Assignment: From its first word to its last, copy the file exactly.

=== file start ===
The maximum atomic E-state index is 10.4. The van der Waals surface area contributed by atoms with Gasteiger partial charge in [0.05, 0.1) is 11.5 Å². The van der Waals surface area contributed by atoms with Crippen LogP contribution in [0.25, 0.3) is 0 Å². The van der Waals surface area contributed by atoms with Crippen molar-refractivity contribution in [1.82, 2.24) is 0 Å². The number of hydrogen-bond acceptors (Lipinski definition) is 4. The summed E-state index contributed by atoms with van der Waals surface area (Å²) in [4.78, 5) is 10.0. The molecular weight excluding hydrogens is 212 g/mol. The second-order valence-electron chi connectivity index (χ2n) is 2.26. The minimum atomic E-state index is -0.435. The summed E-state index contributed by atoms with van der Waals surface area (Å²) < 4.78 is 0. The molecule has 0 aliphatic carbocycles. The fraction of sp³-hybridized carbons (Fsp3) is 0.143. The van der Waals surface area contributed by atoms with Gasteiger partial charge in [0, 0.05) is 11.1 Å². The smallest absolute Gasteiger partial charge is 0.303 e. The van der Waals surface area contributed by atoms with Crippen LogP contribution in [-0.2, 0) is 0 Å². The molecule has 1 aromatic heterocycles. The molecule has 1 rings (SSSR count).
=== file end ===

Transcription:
The maximum atomic E-state index is 10.4. The van der Waals surface area contributed by atoms with Gasteiger partial charge in [0.05, 0.1) is 11.5 Å². The van der Waals surface area contributed by atoms with Crippen LogP contribution in [0.25, 0.3) is 0 Å². The van der Waals surface area contributed by atoms with Crippen molar-refractivity contribution in [1.82, 2.24) is 0 Å². The number of hydrogen-bond acceptors (Lipinski definition) is 4. The summed E-state index contributed by atoms with van der Waals surface area (Å²) in [4.78, 5) is 10.0. The molecular weight excluding hydrogens is 212 g/mol. The second-order valence-electron chi connectivity index (χ2n) is 2.26. The minimum atomic E-state index is -0.435. The summed E-state index contributed by atoms with van der Waals surface area (Å²) < 4.78 is 0. The molecule has 0 aliphatic carbocycles. The fraction of sp³-hybridized carbons (Fsp3) is 0.143. The van der Waals surface area contributed by atoms with Gasteiger partial charge in [0, 0.05) is 11.1 Å². The smallest absolute Gasteiger partial charge is 0.303 e. The van der Waals surface area contributed by atoms with Crippen LogP contribution in [-0.2, 0) is 0 Å². The molecule has 1 aromatic heterocycles. The molecule has 1 rings (SSSR count).